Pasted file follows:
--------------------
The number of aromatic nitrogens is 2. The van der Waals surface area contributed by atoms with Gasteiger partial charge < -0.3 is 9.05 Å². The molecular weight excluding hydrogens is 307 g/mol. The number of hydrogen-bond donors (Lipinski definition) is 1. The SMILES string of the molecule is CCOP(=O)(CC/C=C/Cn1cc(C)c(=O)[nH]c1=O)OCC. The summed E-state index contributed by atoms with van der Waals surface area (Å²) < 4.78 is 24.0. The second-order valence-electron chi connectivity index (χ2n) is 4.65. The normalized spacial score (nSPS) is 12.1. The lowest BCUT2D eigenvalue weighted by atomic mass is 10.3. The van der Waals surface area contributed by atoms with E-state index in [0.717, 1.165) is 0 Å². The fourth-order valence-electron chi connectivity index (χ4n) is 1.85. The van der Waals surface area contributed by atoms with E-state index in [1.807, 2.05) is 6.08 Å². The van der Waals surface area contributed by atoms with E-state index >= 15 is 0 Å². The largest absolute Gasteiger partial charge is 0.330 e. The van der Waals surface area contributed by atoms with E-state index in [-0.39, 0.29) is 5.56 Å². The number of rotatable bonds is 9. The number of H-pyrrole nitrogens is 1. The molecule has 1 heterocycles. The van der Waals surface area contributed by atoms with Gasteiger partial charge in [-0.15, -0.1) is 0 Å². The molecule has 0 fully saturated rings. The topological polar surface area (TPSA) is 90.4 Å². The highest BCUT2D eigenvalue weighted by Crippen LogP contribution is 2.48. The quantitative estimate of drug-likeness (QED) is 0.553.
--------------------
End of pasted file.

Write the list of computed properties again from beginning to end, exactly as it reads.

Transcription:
The number of aromatic nitrogens is 2. The van der Waals surface area contributed by atoms with Gasteiger partial charge < -0.3 is 9.05 Å². The molecular weight excluding hydrogens is 307 g/mol. The number of hydrogen-bond donors (Lipinski definition) is 1. The SMILES string of the molecule is CCOP(=O)(CC/C=C/Cn1cc(C)c(=O)[nH]c1=O)OCC. The summed E-state index contributed by atoms with van der Waals surface area (Å²) < 4.78 is 24.0. The second-order valence-electron chi connectivity index (χ2n) is 4.65. The normalized spacial score (nSPS) is 12.1. The lowest BCUT2D eigenvalue weighted by atomic mass is 10.3. The van der Waals surface area contributed by atoms with E-state index in [0.717, 1.165) is 0 Å². The fourth-order valence-electron chi connectivity index (χ4n) is 1.85. The van der Waals surface area contributed by atoms with E-state index in [1.807, 2.05) is 6.08 Å². The van der Waals surface area contributed by atoms with E-state index >= 15 is 0 Å². The largest absolute Gasteiger partial charge is 0.330 e. The van der Waals surface area contributed by atoms with E-state index in [-0.39, 0.29) is 5.56 Å². The number of rotatable bonds is 9. The number of H-pyrrole nitrogens is 1. The molecule has 1 heterocycles. The van der Waals surface area contributed by atoms with Gasteiger partial charge in [-0.15, -0.1) is 0 Å². The molecule has 0 fully saturated rings. The topological polar surface area (TPSA) is 90.4 Å². The highest BCUT2D eigenvalue weighted by Crippen LogP contribution is 2.48. The quantitative estimate of drug-likeness (QED) is 0.553.